June 10

The 90th's first attack took place on this day with the 357th on the right and the 358th on the left. At 0400 hours, the 358th crossed the bridge at Chef du Pont, headed for Picauville moving just south of Hill 30 and passing partially through elements of the 508th Parachute Regiment on Hill 30. Just beyond this point the 358th was met with fierce resistance. The 357th, with the 2nd Battalion leading, started crossing the causeway at La Fiere towards Cauquigny at 0515. Both attacks found the going tough, with casualties heavy throughout the day. Meanwhile, the 359th remained attached to the 4th Division.

June 11

Both the 357th and 358th Infantries continued their attacks with heavy casualties. The 357th on the right made little progress toward Amfreville. The 358th on the left, with two battalions abreast, was more successful, moving through Picauville toward Pont l'Abbe. The 359th Infantry was released to the 90th and moved during the night from positions near Freville, south to the 90th's sector. It was inserted in the line near Barneville between the 357th and the 358th. During the move, the 359th was severely shelled, which affected its readiness to attack the next morning.

The Normandy battle had just begun in earnest at this point and the 90th was very green. The 90th was an important part of the overall Normandy strategy. They were assigned to fight across the Cotentin peninsula and seal it off while Cherbourg was seized. This would eliminate German resistance in the Mahlman Line and prepare for the breakout (Operation Cobra).

Although not widely publicized then or later, those six weeks of combat involved some of the most dif cult, demanding and costly fighting of the entire war (as depicted in the movie The Saving of Private Ryan). The battles at Beau Coudray and Mont Castre rank with the toughest. It was there that they faced and conquered, at great cost, the Mahlman Line, which was the German's main line of resistance for the peninsula.

Campaign of Northern France (The Breakout)

July 24 was spent mostly in preparing for the 90th's role in COBRA, which was scheduled to jump off the next day. The 90th launched a coordinated attack on the 26th that instantly ran into heavy resistance on the Seves River including extensive mine fields that made rapid advance south through the Seves Island area hazardous.

During the night of the 26th-27th, the enemy in front of the 90th pulled out, enabling the Division to move farther south to liberate Periers on the 27th and then St. Sauver Lendelin the same day.

On the 28th, the 4th Armored Division passed through the 90th while the 6th Armored passed through the 83rd Division to the left (See Appendix for Troop Levels). The 90th continued to push some elements southward. However, late in the day, both the 90th and the 83rd were directed to stand fast so that the 8th and 79th Divisions could pass through and follow close behind the 4th and 6th Armored Divisions in order to exploit the breakthrough towards Avranches and beyond. It was during this brief halt for rest and reorganization that Gen Landrum was relieved and replaced by Brig Gen Ray McClain.

On the 1st of August, the Division again got under way, this time by motor, and moved south through Coutance and Avranches. The mission was to set up blocking positions east of Avranches, between the See and Selune Rivers, to protect the dams on the Selune River, and to capture Louvigne and make contact with the 79th Division on the 90th's right.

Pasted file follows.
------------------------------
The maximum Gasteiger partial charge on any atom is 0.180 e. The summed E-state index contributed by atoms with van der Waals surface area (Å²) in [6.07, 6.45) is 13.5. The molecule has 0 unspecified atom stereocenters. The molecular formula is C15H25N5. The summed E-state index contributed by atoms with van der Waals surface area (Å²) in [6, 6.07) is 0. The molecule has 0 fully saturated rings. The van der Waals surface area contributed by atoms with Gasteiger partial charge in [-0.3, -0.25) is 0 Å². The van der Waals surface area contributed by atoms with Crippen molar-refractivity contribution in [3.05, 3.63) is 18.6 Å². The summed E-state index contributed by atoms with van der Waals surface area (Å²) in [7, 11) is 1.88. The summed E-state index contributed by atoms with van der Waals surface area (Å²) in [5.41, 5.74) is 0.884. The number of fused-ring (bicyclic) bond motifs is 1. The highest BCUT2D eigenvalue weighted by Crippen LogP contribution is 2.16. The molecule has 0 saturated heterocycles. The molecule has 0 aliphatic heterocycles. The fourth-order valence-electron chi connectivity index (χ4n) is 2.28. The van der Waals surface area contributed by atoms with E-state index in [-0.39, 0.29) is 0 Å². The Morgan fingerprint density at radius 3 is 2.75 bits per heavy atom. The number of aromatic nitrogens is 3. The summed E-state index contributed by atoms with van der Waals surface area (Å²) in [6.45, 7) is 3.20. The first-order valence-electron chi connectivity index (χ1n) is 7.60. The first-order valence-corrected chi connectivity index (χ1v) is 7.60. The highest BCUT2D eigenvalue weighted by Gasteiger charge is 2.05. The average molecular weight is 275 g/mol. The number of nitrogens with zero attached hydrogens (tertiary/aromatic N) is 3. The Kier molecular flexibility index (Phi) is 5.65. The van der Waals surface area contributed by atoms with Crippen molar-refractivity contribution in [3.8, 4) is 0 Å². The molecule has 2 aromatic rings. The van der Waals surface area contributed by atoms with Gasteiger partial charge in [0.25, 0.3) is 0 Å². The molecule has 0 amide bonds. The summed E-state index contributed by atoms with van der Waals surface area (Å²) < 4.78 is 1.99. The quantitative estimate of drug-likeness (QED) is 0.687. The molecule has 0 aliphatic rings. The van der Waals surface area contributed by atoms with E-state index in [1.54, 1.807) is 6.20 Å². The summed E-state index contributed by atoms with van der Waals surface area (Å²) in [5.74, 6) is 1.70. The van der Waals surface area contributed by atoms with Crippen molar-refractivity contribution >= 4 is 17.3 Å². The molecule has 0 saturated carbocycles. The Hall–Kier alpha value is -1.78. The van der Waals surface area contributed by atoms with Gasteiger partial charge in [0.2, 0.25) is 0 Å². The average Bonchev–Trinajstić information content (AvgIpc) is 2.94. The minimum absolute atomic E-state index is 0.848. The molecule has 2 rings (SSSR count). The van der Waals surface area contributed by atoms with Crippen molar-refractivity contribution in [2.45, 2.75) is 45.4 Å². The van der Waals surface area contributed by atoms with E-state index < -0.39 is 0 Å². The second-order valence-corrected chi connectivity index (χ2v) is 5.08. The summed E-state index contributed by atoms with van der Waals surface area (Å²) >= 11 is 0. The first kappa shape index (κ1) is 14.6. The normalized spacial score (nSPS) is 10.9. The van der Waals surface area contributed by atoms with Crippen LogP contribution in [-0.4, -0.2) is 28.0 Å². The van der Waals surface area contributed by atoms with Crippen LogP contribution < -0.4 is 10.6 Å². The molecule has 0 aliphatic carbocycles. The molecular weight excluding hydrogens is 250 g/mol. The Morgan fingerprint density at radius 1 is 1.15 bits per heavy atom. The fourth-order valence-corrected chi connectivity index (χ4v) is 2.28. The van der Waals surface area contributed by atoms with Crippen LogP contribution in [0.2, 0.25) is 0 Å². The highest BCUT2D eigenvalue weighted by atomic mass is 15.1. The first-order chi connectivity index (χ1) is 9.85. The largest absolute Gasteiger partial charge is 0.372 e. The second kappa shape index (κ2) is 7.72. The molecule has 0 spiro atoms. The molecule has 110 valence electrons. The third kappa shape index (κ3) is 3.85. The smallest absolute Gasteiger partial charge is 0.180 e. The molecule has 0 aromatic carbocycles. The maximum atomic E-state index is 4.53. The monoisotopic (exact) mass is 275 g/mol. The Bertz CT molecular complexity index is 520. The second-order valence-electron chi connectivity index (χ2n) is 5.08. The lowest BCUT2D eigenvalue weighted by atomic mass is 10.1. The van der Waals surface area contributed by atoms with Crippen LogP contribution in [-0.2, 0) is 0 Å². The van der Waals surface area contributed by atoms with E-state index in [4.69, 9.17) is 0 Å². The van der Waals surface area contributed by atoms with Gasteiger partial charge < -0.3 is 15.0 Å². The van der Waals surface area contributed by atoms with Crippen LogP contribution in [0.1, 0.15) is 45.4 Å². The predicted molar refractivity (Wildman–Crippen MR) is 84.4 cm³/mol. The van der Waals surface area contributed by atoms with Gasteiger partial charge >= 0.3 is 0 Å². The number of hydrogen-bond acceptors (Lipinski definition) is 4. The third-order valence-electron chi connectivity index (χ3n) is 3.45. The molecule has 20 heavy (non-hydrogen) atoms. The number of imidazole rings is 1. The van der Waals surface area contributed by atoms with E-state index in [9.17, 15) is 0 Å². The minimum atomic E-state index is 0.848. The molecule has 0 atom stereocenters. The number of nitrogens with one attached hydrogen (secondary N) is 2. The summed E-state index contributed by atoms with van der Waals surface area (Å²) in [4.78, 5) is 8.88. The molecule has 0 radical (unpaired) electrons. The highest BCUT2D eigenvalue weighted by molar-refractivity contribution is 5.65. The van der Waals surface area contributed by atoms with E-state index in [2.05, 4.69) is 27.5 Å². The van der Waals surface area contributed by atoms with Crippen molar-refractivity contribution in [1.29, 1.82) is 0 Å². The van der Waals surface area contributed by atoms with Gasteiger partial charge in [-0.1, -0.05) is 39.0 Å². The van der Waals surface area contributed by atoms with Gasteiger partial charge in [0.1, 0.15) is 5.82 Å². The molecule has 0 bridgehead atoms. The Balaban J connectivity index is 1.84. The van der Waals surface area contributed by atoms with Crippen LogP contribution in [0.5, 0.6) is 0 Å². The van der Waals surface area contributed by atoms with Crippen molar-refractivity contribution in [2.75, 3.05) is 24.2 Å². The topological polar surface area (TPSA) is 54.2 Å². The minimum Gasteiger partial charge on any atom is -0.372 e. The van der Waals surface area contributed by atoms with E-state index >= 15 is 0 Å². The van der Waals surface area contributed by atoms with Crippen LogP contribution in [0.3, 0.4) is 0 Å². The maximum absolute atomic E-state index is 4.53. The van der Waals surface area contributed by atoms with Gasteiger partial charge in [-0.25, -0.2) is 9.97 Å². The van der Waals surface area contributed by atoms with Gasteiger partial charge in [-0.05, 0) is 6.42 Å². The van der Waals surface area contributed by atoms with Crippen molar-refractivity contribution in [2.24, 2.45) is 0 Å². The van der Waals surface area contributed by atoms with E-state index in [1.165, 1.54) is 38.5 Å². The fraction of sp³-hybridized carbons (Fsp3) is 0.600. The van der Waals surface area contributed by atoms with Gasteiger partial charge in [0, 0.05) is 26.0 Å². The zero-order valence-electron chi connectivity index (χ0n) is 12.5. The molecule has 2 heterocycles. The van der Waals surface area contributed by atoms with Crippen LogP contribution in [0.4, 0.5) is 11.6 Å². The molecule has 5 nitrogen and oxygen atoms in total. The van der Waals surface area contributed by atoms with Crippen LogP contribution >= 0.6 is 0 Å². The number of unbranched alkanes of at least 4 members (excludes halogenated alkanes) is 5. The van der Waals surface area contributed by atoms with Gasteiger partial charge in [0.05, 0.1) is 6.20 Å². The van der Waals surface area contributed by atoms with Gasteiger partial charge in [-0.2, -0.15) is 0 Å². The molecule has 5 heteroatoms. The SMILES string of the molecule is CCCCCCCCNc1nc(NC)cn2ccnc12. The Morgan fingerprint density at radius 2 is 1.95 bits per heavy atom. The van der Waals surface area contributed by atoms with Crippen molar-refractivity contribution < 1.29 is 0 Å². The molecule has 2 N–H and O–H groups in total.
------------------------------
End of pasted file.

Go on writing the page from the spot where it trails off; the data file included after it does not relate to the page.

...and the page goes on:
On the 5th of August, the 90th was ordered to seize and secure crossings over the Mayenne River, between Mayenne and Leval, some 30 miles distant. To accomplish this, task force Weaver was formed. The 90th was finally gaining resounding success in battle. The opportunity was rapidly forthcoming, for they were to play a key part in devastating the German Seventh Army in the Falaise Pocket. It was the 90th's 359th Regiment that fought north and closed the Falaise Pocket by meeting the Polish forces that were fighting their way south.

Bill at this time was about to be inducted into the U.S. Army at Fort Snelling, Minnesota. He would then be dispatched to Camp Hood, Texas where he would undergo extensive basic training. He and the men with him learning close order drill, extended order drill, hasty field fortifications, eld sanitation, weaponry maintenance, markmanship, military courtesy, map reading, potato peeling, and dishwashing.

Battle of the Falaise Pocket

Nothing is as strong as the heart of a volunteer. LTC Jimmy Doolittle

Hitler's order directing Von Kluge's Seventh Army to attack Mortain and cut off the twelve American divisions that had passed through the area not only failed but it led to the German Seventh Army's virtual destruction in the Falaise-Argentan region. The Seventh was partly encircled by the American 1st and 3rd Armies. British and Canadian forces slugged their way south in an effort to close the trap. Von Kluge, realizing his predicament, on August 21st ordered his divisions to make their way out of the trap as best they could. He then committed suicide.

The major route of retreat was a road running southeast from Falaise through Chambois, twenty-five kilometers away. The road ran through a valley and on both sides the high ground provided excellent observation of any actions and movements the enemy made. In a period of four days, the 90th took more than 13,000 prisoners, killed or wounded an estimated 8,000 Germans, but suffered less than 600 casualties. More than 300 enemy tanks, 250 self-propelled guns, 164 artillery pieces, 3,270 vehicles, and a variety of other types of equipment and weapons were destroyed.